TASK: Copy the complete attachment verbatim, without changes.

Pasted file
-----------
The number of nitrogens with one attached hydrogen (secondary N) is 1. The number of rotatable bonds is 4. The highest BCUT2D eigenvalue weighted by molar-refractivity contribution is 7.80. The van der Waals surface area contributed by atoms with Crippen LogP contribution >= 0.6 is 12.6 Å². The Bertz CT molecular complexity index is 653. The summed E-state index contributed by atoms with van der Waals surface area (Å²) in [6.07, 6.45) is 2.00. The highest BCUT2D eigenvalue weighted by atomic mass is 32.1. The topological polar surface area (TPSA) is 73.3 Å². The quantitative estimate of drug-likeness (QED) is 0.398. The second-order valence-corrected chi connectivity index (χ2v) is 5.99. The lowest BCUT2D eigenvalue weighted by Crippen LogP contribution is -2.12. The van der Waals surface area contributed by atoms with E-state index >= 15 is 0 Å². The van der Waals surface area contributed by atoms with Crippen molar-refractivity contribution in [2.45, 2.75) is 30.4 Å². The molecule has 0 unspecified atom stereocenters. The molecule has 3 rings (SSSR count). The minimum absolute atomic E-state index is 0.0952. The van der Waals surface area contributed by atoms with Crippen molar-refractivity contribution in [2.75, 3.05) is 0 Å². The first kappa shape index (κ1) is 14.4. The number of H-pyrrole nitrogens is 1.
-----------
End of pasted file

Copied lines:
The number of nitrogens with one attached hydrogen (secondary N) is 1. The number of rotatable bonds is 4. The highest BCUT2D eigenvalue weighted by molar-refractivity contribution is 7.80. The van der Waals surface area contributed by atoms with Crippen LogP contribution >= 0.6 is 12.6 Å². The Bertz CT molecular complexity index is 653. The summed E-state index contributed by atoms with van der Waals surface area (Å²) in [6.07, 6.45) is 2.00. The highest BCUT2D eigenvalue weighted by atomic mass is 32.1. The topological polar surface area (TPSA) is 73.3 Å². The quantitative estimate of drug-likeness (QED) is 0.398. The second-order valence-corrected chi connectivity index (χ2v) is 5.99. The lowest BCUT2D eigenvalue weighted by Crippen LogP contribution is -2.12. The van der Waals surface area contributed by atoms with E-state index >= 15 is 0 Å². The van der Waals surface area contributed by atoms with Crippen molar-refractivity contribution in [2.45, 2.75) is 30.4 Å². The molecule has 0 unspecified atom stereocenters. The molecule has 3 rings (SSSR count). The minimum absolute atomic E-state index is 0.0952. The van der Waals surface area contributed by atoms with Crippen molar-refractivity contribution in [2.75, 3.05) is 0 Å². The first kappa shape index (κ1) is 14.4. The number of H-pyrrole nitrogens is 1.